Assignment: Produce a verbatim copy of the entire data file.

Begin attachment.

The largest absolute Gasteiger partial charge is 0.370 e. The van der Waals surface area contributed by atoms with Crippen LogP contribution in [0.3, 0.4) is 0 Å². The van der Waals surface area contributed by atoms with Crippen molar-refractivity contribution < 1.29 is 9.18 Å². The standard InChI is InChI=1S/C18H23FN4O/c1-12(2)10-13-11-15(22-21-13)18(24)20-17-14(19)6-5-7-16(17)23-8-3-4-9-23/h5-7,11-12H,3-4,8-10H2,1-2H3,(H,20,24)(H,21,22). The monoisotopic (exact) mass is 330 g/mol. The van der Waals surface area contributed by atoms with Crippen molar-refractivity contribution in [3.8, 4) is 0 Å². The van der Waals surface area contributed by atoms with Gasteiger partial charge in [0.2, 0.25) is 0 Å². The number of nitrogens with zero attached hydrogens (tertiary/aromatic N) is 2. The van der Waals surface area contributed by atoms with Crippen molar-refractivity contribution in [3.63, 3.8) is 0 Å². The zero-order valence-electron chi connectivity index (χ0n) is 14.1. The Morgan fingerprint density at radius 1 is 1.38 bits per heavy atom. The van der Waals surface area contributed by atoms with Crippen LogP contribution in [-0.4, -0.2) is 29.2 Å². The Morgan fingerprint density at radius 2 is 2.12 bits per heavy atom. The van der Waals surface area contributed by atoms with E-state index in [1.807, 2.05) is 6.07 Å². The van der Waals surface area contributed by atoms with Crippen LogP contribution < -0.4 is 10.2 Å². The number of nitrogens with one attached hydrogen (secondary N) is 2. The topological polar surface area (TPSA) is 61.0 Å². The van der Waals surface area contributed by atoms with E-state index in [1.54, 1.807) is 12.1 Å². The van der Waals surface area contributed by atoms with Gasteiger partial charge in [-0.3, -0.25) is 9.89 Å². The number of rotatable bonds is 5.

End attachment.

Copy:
The largest absolute Gasteiger partial charge is 0.370 e. The van der Waals surface area contributed by atoms with Crippen LogP contribution in [0.3, 0.4) is 0 Å². The van der Waals surface area contributed by atoms with Crippen molar-refractivity contribution < 1.29 is 9.18 Å². The standard InChI is InChI=1S/C18H23FN4O/c1-12(2)10-13-11-15(22-21-13)18(24)20-17-14(19)6-5-7-16(17)23-8-3-4-9-23/h5-7,11-12H,3-4,8-10H2,1-2H3,(H,20,24)(H,21,22). The monoisotopic (exact) mass is 330 g/mol. The van der Waals surface area contributed by atoms with Crippen molar-refractivity contribution in [3.8, 4) is 0 Å². The van der Waals surface area contributed by atoms with Gasteiger partial charge in [0.2, 0.25) is 0 Å². The number of nitrogens with zero attached hydrogens (tertiary/aromatic N) is 2. The van der Waals surface area contributed by atoms with Crippen molar-refractivity contribution in [3.63, 3.8) is 0 Å². The zero-order valence-electron chi connectivity index (χ0n) is 14.1. The Morgan fingerprint density at radius 1 is 1.38 bits per heavy atom. The van der Waals surface area contributed by atoms with Crippen LogP contribution in [-0.4, -0.2) is 29.2 Å². The Morgan fingerprint density at radius 2 is 2.12 bits per heavy atom. The van der Waals surface area contributed by atoms with E-state index in [1.807, 2.05) is 6.07 Å². The van der Waals surface area contributed by atoms with Crippen LogP contribution < -0.4 is 10.2 Å². The number of nitrogens with one attached hydrogen (secondary N) is 2. The topological polar surface area (TPSA) is 61.0 Å². The van der Waals surface area contributed by atoms with E-state index in [1.54, 1.807) is 12.1 Å². The van der Waals surface area contributed by atoms with Gasteiger partial charge in [-0.3, -0.25) is 9.89 Å². The number of rotatable bonds is 5.